Fixed Exchange Rate Has Produced World's Worst Recession In Latvia, Says New CEPR Report

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Fixed Exchange Rate Has Produced World's Worst Recession In Latvia, Says New CEPR Report

Recovery Hampered by Peg to Euro

WASHINGTON - The Latvian economy
has suffered the worst two-year decline in output on record and will
have trouble recovering with its currency tied to the euro, according
to a new report from the Center for Economic and Policy Research.

The report, "Latvia's
Recession: The Cost of Adjustment With An 'Internal Devaluation'
",
argues that maintaining the fixed exchange rate has prevented the
government from adopting the necessary macroeconomic policies to exit
from the world's worst recession.

"The European Union and the IMF are going to have to reconsider their
economic strategy for Latvia," said economist Mark Weisbrot,
CEPR Co-Director and lead author of the report. "The social and
economic cost has been staggering, and this can't go on indefinitely."

Weisbrot added that the Western European banks that made bad loans in
Latvia during the bubble years preceding the crash are going to have to
accept some of the losses that would come with a devaluation. Western
European banks, led by Austria and Sweden, and including Belgium, the
Netherlands, and France, have hundreds of billions of dollars in loans
in Central and Eastern Europe.

A devaluation in Latvia, if followed by other countries, could have
implications for their loans throughout the region.

Latvia's economy has already shrunk more than 25 percent in two years. 
The IMF projects another 4 percent drop this year, and predicts that
the total loss of output from peak to bottom will reach 30 percent.
This would make Latvia's loss more than that of the U.S. Great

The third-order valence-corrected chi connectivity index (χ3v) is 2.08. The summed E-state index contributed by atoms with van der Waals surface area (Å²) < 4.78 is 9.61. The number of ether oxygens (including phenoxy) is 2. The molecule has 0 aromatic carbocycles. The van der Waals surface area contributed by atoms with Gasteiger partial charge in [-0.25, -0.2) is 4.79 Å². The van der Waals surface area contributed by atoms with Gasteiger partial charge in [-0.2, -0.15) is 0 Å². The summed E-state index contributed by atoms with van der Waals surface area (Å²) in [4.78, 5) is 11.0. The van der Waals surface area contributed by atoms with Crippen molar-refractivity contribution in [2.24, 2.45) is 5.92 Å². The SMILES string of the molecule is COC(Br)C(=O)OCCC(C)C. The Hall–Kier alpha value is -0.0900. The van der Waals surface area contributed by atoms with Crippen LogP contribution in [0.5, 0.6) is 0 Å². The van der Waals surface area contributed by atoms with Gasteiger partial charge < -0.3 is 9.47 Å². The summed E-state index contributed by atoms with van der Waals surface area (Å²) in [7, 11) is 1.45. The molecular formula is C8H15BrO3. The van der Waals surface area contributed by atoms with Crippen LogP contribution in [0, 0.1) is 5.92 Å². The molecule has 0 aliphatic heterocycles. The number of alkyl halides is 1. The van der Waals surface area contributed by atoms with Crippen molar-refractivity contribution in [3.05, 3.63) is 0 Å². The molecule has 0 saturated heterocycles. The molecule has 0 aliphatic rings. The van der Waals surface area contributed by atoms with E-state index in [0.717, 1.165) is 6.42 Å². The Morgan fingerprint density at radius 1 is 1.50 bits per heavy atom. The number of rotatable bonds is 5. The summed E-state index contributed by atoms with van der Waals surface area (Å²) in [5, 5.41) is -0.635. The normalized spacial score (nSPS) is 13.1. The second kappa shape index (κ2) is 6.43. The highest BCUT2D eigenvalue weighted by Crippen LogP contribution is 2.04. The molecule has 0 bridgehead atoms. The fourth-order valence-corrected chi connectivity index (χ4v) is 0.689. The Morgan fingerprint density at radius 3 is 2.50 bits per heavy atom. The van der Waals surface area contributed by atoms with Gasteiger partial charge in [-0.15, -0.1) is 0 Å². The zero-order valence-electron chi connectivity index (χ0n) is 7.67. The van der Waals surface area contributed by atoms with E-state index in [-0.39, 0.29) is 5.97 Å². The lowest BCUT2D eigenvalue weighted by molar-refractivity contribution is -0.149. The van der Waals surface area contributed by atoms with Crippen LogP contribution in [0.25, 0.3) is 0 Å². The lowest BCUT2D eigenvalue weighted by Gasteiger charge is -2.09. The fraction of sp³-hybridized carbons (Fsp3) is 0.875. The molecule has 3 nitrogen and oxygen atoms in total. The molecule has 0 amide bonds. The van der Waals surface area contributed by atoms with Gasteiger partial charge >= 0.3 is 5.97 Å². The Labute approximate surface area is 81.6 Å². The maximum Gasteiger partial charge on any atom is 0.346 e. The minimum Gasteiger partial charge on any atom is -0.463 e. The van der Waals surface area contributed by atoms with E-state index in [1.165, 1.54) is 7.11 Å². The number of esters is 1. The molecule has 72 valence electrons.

Depression downturn of 1929-1933.

The current IMF program, which the government has signed on to, calls
for a fiscal tightening of 6.5 percent of GDP for 2010. This would be
accomplished through a combination of spending cuts and tax increases.
The IMF acknowledges that this fiscal tightening "will likely cause
continued demand weakness through early 2010."

Expansionary monetary policy also runs counter to the need to maintain
the fixed exchange rate. The end result, the authors argue, is that the
economy is trapped in a deep recession in which all of the major
macroeconomic policy variables - the exchange rate, fiscal policy, and
monetary policy - are either pro-cyclical or cannot be utilized to help
stimulate the economy. This makes it very difficult for Latvia to get
out of its recession.

For the executive summary and the full report (PDF), click here.

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The Center for Economic and Policy Research (CEPR) was established in 1999 to promote democratic debate on the most important economic and social issues that affect people's lives. In order for citizens to effectively exercise their voices in a democracy, they should be informed about the problems and choices that they face. CEPR is committed to presenting issues in an accurate and understandable manner, so that the public is better prepared to choose among the various policy options.

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